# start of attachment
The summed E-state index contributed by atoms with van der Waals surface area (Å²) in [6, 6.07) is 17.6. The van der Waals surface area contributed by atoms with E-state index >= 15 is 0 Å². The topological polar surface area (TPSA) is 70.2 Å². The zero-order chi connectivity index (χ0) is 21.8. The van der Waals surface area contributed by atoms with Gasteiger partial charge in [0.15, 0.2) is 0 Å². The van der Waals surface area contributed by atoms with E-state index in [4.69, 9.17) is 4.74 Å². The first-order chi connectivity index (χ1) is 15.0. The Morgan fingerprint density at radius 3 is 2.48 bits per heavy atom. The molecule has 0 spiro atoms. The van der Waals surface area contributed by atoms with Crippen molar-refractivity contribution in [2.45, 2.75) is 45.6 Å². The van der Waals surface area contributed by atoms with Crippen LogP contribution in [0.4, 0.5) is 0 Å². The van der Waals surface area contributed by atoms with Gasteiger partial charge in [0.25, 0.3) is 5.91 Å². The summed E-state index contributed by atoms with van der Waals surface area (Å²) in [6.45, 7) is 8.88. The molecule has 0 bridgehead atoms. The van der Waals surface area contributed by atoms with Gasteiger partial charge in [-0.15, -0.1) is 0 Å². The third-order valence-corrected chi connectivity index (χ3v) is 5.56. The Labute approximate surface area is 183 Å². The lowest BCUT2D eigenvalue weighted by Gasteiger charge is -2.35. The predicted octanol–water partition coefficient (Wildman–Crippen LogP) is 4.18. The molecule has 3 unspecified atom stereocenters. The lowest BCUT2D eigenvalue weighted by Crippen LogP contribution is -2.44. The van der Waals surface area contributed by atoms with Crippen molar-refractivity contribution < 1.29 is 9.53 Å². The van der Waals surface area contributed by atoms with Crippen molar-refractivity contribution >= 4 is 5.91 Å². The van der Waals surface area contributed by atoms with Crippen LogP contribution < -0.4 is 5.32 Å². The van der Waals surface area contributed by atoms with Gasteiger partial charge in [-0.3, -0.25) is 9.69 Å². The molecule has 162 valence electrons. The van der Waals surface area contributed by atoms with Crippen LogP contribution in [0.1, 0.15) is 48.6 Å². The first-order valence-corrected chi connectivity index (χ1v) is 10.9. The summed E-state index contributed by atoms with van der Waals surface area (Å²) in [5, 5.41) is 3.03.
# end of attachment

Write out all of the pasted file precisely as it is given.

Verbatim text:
The summed E-state index contributed by atoms with van der Waals surface area (Å²) in [6, 6.07) is 17.6. The van der Waals surface area contributed by atoms with E-state index >= 15 is 0 Å². The topological polar surface area (TPSA) is 70.2 Å². The zero-order chi connectivity index (χ0) is 21.8. The van der Waals surface area contributed by atoms with Gasteiger partial charge in [0.15, 0.2) is 0 Å². The van der Waals surface area contributed by atoms with E-state index in [4.69, 9.17) is 4.74 Å². The first-order chi connectivity index (χ1) is 15.0. The Morgan fingerprint density at radius 3 is 2.48 bits per heavy atom. The molecule has 0 spiro atoms. The van der Waals surface area contributed by atoms with Crippen molar-refractivity contribution in [2.45, 2.75) is 45.6 Å². The van der Waals surface area contributed by atoms with Crippen LogP contribution in [0.4, 0.5) is 0 Å². The van der Waals surface area contributed by atoms with Gasteiger partial charge in [0.25, 0.3) is 5.91 Å². The summed E-state index contributed by atoms with van der Waals surface area (Å²) in [6.45, 7) is 8.88. The molecule has 0 bridgehead atoms. The van der Waals surface area contributed by atoms with Gasteiger partial charge in [-0.15, -0.1) is 0 Å². The third-order valence-corrected chi connectivity index (χ3v) is 5.56. The Labute approximate surface area is 183 Å². The lowest BCUT2D eigenvalue weighted by Gasteiger charge is -2.35. The predicted octanol–water partition coefficient (Wildman–Crippen LogP) is 4.18. The molecule has 3 unspecified atom stereocenters. The lowest BCUT2D eigenvalue weighted by Crippen LogP contribution is -2.44. The van der Waals surface area contributed by atoms with Crippen molar-refractivity contribution < 1.29 is 9.53 Å². The van der Waals surface area contributed by atoms with Crippen molar-refractivity contribution >= 4 is 5.91 Å². The van der Waals surface area contributed by atoms with Crippen LogP contribution < -0.4 is 5.32 Å². The van der Waals surface area contributed by atoms with Gasteiger partial charge in [-0.3, -0.25) is 9.69 Å². The molecule has 162 valence electrons. The van der Waals surface area contributed by atoms with Crippen LogP contribution in [0.1, 0.15) is 48.6 Å². The first-order valence-corrected chi connectivity index (χ1v) is 10.9. The summed E-state index contributed by atoms with van der Waals surface area (Å²) in [5, 5.41) is 3.03.